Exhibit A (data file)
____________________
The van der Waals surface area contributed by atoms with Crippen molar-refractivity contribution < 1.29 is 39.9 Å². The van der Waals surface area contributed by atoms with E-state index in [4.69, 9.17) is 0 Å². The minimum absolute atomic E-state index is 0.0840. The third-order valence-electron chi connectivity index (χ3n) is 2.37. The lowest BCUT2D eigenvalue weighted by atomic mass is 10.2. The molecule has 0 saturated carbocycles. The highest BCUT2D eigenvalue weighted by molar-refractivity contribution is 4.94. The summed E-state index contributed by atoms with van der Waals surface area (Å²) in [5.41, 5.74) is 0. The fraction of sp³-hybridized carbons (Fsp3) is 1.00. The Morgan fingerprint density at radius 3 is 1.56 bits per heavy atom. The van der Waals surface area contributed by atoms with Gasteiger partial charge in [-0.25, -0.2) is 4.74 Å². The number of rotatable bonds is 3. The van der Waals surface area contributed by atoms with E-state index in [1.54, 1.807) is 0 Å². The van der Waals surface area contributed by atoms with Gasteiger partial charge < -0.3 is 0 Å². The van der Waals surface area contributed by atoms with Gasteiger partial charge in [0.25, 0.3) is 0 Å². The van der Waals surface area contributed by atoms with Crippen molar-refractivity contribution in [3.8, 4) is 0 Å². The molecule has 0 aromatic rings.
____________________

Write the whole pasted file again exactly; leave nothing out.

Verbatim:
The van der Waals surface area contributed by atoms with Crippen molar-refractivity contribution < 1.29 is 39.9 Å². The van der Waals surface area contributed by atoms with E-state index in [4.69, 9.17) is 0 Å². The minimum absolute atomic E-state index is 0.0840. The third-order valence-electron chi connectivity index (χ3n) is 2.37. The lowest BCUT2D eigenvalue weighted by atomic mass is 10.2. The molecule has 0 saturated carbocycles. The highest BCUT2D eigenvalue weighted by molar-refractivity contribution is 4.94. The summed E-state index contributed by atoms with van der Waals surface area (Å²) in [5.41, 5.74) is 0. The fraction of sp³-hybridized carbons (Fsp3) is 1.00. The Morgan fingerprint density at radius 3 is 1.56 bits per heavy atom. The van der Waals surface area contributed by atoms with Gasteiger partial charge in [-0.25, -0.2) is 4.74 Å². The number of rotatable bonds is 3. The van der Waals surface area contributed by atoms with E-state index in [1.54, 1.807) is 0 Å². The van der Waals surface area contributed by atoms with Gasteiger partial charge < -0.3 is 0 Å². The van der Waals surface area contributed by atoms with Gasteiger partial charge in [0.25, 0.3) is 0 Å². The van der Waals surface area contributed by atoms with Crippen molar-refractivity contribution in [3.8, 4) is 0 Å². The molecule has 0 aromatic rings.